Home » Tax Delinquent Properties » Quezon City Property Tax Sale On July 2, 2009

Quezon City Property Tax Sale On July 2, 2009

The Quezon City Office of the City Treasurer shall be having a property tax sale through public auction on July 2, 2009, 10 a.m., at the main entrance, Taxpayer’s Lounge, Quezon City Hall, Diliman, Quezon City. As stated on the notice of sale of delinquent real property which was published last June 15, 2009 in the Manila Bulletin as a special supplement , the real property listed on the notice are hereby certified to be delinquent in the payment of real property taxes, penalties, cost due thereon as of the date.

Property Tax Sale Overview

A property tax sale generally happens when a real property is sold through public auction for nonpayment of real property taxes. Take note that the sale is still subject to a one year redemption period which gives the owner time to pay all taxes due plus interest and surcharges before the City treasurer can execute a final deed conveying to the purchaser (the winning bidder) the said property.

In order to redeem a property, the owner of a real property will have to pay the total amount of taxes, fees, interest or penalties, cost of sale, and other delinquency charges, from the date of delinquency to the date of sale, plus interest of 2% per month on the purchase price to the date of redemption. The winning bidder shall likewise receive the entire purchase price paid by him plus interest of 2% per month computed from the date of sale to the date of redemption. This shall be given to the winning bidder by the City treasurer or his deputy upon the surrender of the certificate of sale issued to him as the winning bidder during the public auction.

In case the taxpayer fails to redeem the property within the one year redemption period, the City Treasurer shall  execute a final deed conveying to the purchaser said property, free from the liens of the delinquent tax, interest due thereon and expenses of sale. The deed shall briefly state the proceeding upon which the validity of the sale rests. To get more details like rules and regulations, conduct of sale, etc., it is highly recommended that interested parties visit the Quezon City Office Of The City Treasurer.

Based on the notice, prospective bidders on the public auction sale are required to post a cash bond of Php5,000.00.

You may download the list of delinquent real properties included in the Quezon City Property Tax Sale through the following links: Page 1, Page 2, Page 3

My wife and I were able to attend our first property tax sale last November 2008 in Marikina and we learned so much from that experience. What sticks in my mind is that investing in tax foreclosures will either give an annual  return of 24% or you get a property at a fraction of its market value. Better read my post about the  Marikina Tax Foreclosure Auction to find out more.

Happy investing!

To our financial freedom!

Jay Castillo
Real Estate Investor
REBL#: 20056
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Mobile: +639178843882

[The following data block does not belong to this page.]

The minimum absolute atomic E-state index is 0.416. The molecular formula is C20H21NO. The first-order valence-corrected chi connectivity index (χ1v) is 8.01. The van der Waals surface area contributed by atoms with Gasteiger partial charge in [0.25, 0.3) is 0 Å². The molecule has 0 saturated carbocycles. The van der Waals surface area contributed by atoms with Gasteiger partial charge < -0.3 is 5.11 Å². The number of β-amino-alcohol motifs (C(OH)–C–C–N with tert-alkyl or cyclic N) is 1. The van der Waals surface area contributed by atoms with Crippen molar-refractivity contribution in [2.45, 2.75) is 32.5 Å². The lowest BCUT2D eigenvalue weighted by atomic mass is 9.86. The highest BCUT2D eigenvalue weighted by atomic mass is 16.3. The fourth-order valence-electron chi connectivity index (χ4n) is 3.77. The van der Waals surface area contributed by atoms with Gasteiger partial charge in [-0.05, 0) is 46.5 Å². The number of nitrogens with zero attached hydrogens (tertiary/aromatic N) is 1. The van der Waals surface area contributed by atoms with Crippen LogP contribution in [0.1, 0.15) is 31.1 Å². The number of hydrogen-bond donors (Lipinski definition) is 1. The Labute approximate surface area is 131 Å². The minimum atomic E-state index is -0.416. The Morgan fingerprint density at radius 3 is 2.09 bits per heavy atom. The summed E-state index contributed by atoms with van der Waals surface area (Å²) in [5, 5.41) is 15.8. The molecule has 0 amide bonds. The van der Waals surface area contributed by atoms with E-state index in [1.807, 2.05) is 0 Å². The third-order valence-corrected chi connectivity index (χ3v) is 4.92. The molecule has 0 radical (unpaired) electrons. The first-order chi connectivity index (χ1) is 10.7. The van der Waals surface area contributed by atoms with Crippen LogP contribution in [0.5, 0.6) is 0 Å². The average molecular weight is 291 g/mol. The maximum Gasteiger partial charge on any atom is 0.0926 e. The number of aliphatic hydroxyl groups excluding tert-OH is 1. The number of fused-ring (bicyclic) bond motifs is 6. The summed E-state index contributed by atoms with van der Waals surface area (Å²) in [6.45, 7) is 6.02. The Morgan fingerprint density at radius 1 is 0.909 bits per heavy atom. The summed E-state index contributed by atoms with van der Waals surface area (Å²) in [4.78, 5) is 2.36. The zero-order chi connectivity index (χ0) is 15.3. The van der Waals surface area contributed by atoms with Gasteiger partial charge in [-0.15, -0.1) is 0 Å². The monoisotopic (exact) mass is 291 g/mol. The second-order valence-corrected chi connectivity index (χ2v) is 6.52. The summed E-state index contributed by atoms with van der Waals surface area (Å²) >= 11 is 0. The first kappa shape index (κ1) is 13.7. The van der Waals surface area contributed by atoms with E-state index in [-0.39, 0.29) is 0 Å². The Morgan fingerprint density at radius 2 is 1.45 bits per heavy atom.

P.S. – I am still in catchup mode as I still have lots of post migration tasks to do like posting listings sidelined by the migration, adding e-mail notifications for succeeding comments, using google custom search instead of the default wordpress search, optimizing categories and tags, reformatting and editing of old posts to add categories and tags, and answering all your e-mails and comments.  Sorry for inconvenience and please do let me know if you encounter any problems accessing this blog or any of its contents. Thanks!

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About Jay Castillo
People encounter problems and make mistakes when buying foreclosed properties, and Jay wants to help people avoid those problems/ mistakes. Jay encountered a lot of those, which is why he started this blog in 2008 to serve as a guide where he shares lessons learned, and how to overcome challenges you may encounter when investing foreclosed properties in the Philippines … [Read more]
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20 thoughts on “Quezon City Property Tax Sale On July 2, 2009”

  1. Good afternoon Sir Jay!

    Saan po pwede mag inquire about sa mga foreclosed and available house and lot around Laguna po sana?
    Please help! I need info.

  2. Greetings sir Jay!

    I would just like to quote what you said: “What sticks in my mind is that investing in tax foreclosures will either give an annual return of 24% or you get a property at a fraction of its market value.”

    Is this true? fraction of its market value? what does that mean? Does it mean instead of the TCP of the property, it can go way below? how low? less than 10% of the original price?

    Sorry for the silly question. Would just like to understand properly the culture of investing in tax lien properties and to be familiar as well.

    Thanks and Regards.

    • Hi Joseph, since the property is being auctioned for the unpaid real property tax amount (plus interest, penalties, surcharges), just in case it is not redeemed, the winning bidder will own the property for only the winning bid price, which is very small compared to the actual market value (assuming the winning bid is not far from the unpaid real property tax amount plus interest, penalties, surcharges).